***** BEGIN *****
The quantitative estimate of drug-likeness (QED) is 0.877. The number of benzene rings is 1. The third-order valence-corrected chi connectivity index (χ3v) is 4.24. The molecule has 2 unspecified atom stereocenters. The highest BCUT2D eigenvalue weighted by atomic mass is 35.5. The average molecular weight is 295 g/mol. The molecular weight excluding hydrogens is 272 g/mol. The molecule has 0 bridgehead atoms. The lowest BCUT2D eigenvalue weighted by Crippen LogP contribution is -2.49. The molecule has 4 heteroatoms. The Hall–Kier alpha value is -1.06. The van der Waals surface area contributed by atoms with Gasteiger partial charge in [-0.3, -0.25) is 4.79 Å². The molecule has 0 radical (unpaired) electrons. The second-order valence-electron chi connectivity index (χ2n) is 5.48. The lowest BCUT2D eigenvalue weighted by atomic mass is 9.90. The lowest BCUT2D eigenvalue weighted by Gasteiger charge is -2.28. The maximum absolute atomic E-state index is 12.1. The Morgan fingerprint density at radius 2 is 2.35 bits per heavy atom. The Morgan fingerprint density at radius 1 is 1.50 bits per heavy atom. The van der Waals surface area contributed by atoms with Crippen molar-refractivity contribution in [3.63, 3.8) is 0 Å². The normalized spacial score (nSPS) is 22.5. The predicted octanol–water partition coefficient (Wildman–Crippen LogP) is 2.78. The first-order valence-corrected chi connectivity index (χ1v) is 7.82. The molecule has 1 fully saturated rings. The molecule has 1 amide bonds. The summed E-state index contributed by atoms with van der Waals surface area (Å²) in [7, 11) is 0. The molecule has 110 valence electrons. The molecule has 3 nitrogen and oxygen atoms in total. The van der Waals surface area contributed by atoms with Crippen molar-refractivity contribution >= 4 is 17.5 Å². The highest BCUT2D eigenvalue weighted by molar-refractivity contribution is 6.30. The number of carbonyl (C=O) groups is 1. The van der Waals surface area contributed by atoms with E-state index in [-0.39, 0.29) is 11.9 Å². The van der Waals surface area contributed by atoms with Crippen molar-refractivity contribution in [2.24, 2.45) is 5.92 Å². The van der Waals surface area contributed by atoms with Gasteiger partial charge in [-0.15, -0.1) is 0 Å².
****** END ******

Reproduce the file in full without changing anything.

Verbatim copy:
The quantitative estimate of drug-likeness (QED) is 0.877. The number of benzene rings is 1. The third-order valence-corrected chi connectivity index (χ3v) is 4.24. The molecule has 2 unspecified atom stereocenters. The highest BCUT2D eigenvalue weighted by atomic mass is 35.5. The average molecular weight is 295 g/mol. The molecular weight excluding hydrogens is 272 g/mol. The molecule has 0 bridgehead atoms. The lowest BCUT2D eigenvalue weighted by Crippen LogP contribution is -2.49. The molecule has 4 heteroatoms. The Hall–Kier alpha value is -1.06. The van der Waals surface area contributed by atoms with Gasteiger partial charge in [-0.3, -0.25) is 4.79 Å². The molecule has 0 radical (unpaired) electrons. The second-order valence-electron chi connectivity index (χ2n) is 5.48. The lowest BCUT2D eigenvalue weighted by atomic mass is 9.90. The lowest BCUT2D eigenvalue weighted by Gasteiger charge is -2.28. The maximum absolute atomic E-state index is 12.1. The Morgan fingerprint density at radius 2 is 2.35 bits per heavy atom. The Morgan fingerprint density at radius 1 is 1.50 bits per heavy atom. The van der Waals surface area contributed by atoms with Crippen molar-refractivity contribution in [3.63, 3.8) is 0 Å². The normalized spacial score (nSPS) is 22.5. The predicted octanol–water partition coefficient (Wildman–Crippen LogP) is 2.78. The first-order valence-corrected chi connectivity index (χ1v) is 7.82. The molecule has 1 fully saturated rings. The molecule has 1 amide bonds. The summed E-state index contributed by atoms with van der Waals surface area (Å²) in [7, 11) is 0. The molecule has 110 valence electrons. The molecule has 3 nitrogen and oxygen atoms in total. The van der Waals surface area contributed by atoms with Crippen molar-refractivity contribution >= 4 is 17.5 Å². The highest BCUT2D eigenvalue weighted by molar-refractivity contribution is 6.30. The number of carbonyl (C=O) groups is 1. The van der Waals surface area contributed by atoms with E-state index in [-0.39, 0.29) is 11.9 Å². The van der Waals surface area contributed by atoms with Crippen molar-refractivity contribution in [2.24, 2.45) is 5.92 Å². The van der Waals surface area contributed by atoms with Gasteiger partial charge in [-0.15, -0.1) is 0 Å².